I didn't rush this column. I didn't provide instant analysis following the president's speech – even though he said just what I expected him to say days before the talk to the nation. I thought about what he said. I analyzed the reactions carefully. I held my tongue. I didn't shoot from the hip. I had hoped that my outrage over America's rapid slide down the well-trod path of immorality and relativism would subside.
It has not.
The issue of life and how we view it is the great dividing line of our time. When people fudge on this issue, when they moderate on it, when they compromise on it, you can be sure they will fudge, moderate and compromise on anything and everything else in their lives.
And make no mistake about it, the stem-cell debate – despite the euphemistic, scientific-sounding name – is ultimately about life, when it begins, when it ends and who decides. Today it's babies for sale, spare parts engineered from embryonic organs. Tomorrow, because of this decision, the government could be coming for your organs or those of your children. After all, the greater good is what we have to consider.
What Bush's decision did was establish that the U.S. government will support experimentation on living human tissue. He may think he imposed limits on such experimentation, but, in reality, he opened the door to unlimited, unrestricted, wholesale research on living human tissue.
Bush will be remembered as the man who provided incentives to research that would make Josef Mengele proud. The day is coming. Mark my words. It's just a matter of time now.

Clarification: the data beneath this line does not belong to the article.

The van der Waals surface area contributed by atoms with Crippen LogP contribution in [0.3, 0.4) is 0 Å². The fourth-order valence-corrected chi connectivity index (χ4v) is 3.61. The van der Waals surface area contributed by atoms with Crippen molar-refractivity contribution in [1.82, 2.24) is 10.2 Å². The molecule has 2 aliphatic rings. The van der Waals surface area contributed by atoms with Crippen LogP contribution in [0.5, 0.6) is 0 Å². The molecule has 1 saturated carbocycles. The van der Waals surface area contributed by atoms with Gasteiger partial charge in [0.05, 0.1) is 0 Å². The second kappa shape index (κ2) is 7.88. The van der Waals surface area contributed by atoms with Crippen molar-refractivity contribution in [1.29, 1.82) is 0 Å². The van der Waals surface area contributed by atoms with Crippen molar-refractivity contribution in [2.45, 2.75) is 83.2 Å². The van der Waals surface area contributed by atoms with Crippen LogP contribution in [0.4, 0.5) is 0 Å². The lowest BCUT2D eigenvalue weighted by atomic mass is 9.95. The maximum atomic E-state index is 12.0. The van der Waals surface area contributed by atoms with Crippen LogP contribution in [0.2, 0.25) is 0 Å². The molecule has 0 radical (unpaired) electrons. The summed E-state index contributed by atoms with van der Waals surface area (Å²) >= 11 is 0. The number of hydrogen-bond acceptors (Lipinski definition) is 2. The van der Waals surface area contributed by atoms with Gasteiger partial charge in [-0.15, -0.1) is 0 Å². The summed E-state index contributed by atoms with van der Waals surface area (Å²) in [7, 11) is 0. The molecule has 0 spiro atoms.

This is utilitarianism at its worst. Bush's decision is to provide federal research money to work on embryos killed for that specific purpose. Only those who believe they have a right to play God and decide that some human life is more valuable than other human life could come to such a conclusion.
Meanwhile, most Americans have no idea what to think about all this. They have been morally and intellectually dumbed down through years of government schooling and media manipulation. And that's why another holocaust is not only a good possibility in such an environment, it's practically an inevitability.
Bush needn't have resorted to the intellectual gymnastics and moral soul-searching to decide this issue. All he really needed to do was to understand the founding documents of the United States of America and to apply them to this issue.
A dose of Jefferson would have cleared things up for him.
“To compel a man to furnish contributions of money for the propagation of opinions which he disbelieves and abhors, is sinful and tyrannical,” said Thomas Jefferson in 1779.
Yes, bad enough to confiscate money from people by force to propagate opinions they find abhorrent. Worse yet to confiscate money from people by force to support actions they deem murderous and evil. And that's what Bush has done – again.
This is what we might have expected from Bill Clinton – maybe the rhetoric would have been a little different. And this is what I truly expected from George W. Bush. But I'll bet many Americans who supported him believed his pro-life rhetoric. I'll bet many are disappointed in his unprincipled stand designed only to broaden his political support – designs certain to backfire in the long run.
Once again, the more things change the more they stay the same. I'm beginning to believe it is impossible to move America back to a constitutional free republic through the thoroughly corrupted political process. I'm beginning to believe America is simply too morally compromised as a nation to find its way home. I'm beginning to believe that the deliberate dumbing-down process in the schools and media has achieved its goals with little hope of reversing the trend.
This may seem like a fatalistic conclusion. After all, this is just one more presidential decision among many, right?
Wrong. This is a landmark. This is a benchmark. This decision will go down in contemporary history in significance right along with Roe v. Wade. This is bad news. Real bad news.